One sense seems to mitigate the sadness, and that is the sense of a closer connection to distant histories and futures. The world just got bigger in space, but smaller in time.

Reading about the Spanish Flu 100 years ago (1918-19), or the Black Death 670 years ago (1348-50), feels in some ways like reviewing my own memories from 6 months ago. Equally, the future 100 or 670 years out suddenly feels a lot more real. I now feel a lot closer to 2120, when Covid will merely be yet another endemic seasonal sniffle, and climate change impacts will be peaking. And to 2690, when the climate wars will likely have settled as a distant memory of a war won (or at least nobly or ignobly fought and survived by a few).

Thanks to Covid, we can now live more fully in what the Stewart Brand crowd calls the long now. It is one of the few tastes that’s easier to satisfy, rather than harder, post-Covid.

After a few decades of collective historic presentism, attended by a certain historical amnesia and future-blindness, we are once again tapping into historical currents that connect us to lives and events far in the past and future. An abstract sense of history and the future has suddenly turned as visceral as personal memory. Living humans, mostly born 1930-2020, have clumsily merged their stories into the larger story of humanity, 20,000 BC to 3000 AD. Through the merge conflict, those of us alive today can, if we choose, outgrow the sense of temporal exceptionalism that has been the human default for decades.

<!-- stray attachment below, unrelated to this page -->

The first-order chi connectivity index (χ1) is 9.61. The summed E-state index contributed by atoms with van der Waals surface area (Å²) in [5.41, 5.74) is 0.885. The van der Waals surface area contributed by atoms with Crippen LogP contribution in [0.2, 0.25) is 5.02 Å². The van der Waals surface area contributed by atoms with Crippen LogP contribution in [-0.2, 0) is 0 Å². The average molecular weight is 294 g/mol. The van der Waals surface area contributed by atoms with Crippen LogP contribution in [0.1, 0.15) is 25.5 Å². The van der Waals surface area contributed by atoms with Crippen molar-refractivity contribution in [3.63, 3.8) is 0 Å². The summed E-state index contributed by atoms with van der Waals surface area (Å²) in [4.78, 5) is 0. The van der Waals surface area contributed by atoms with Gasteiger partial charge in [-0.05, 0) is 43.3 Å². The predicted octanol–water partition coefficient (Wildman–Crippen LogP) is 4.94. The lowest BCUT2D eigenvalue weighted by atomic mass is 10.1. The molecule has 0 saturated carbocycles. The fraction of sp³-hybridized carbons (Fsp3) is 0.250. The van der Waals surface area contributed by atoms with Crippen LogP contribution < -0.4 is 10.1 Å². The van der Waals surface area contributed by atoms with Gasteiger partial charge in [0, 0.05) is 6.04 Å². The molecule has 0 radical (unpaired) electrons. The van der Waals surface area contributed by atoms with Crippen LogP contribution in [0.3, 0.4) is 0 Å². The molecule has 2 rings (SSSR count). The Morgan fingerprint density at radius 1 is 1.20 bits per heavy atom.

Paul Erdos was good at living in the long now:

In 1970 I preached in Los Angeles on ‘my first two-and-a-half billion years in mathematics.’ When I was a child, the earth was said to be two billion years old. Now scientists say it’s four and a half billion. So that makes me two-and-a-half billion. The students at the lecture drew a time line that showed me riding a dinosaur. I was asked, ‘How were the dinosaurs?’ Later, the right answer occurred to me: ‘You know, I don’t remember, because an old man only remembers the very early years, and the dinosaurs were born yesterday, only a hundred million years ago.'”

(from The Man Who Loved Only Numbers, by Paul Hoffman)

Before Covid, I was 45 years old, in the middle of say a 90-year life (if I’m lucky). Post-Covid I suddenly feel 670 years old, looking forward to a personal future that extends another 670 years out. I’m in the middle of a 1340-year long now. Some of my old posts in this vein (Immortality in the Ocean of Infinite Memories, 2014 and A Beginner’s Guide to Immortality, 2013) suddenly feel a lot more real.

From a 1340-year long-now perspective, looking out at world events somehow feels less sad. The world eventfully existed for long before you and I were around, and will continue to exist for long after. We may be just passing through, playing at most a small part overall, but we don’t have to restrict our presence in the world to our lifespans. We can expand it to occupy the temporal span of all events we are capable of viscerally feeling.

Still, we can’t actually live for 1340 years, even if we get viscerally better at inhabiting such a long now. Living in the long now means feeling more time than you can touch. That begets a longing. Long-nowing means longing-now.

MJD 59,143

This entry is part 8 of 12 in the series Captain's Log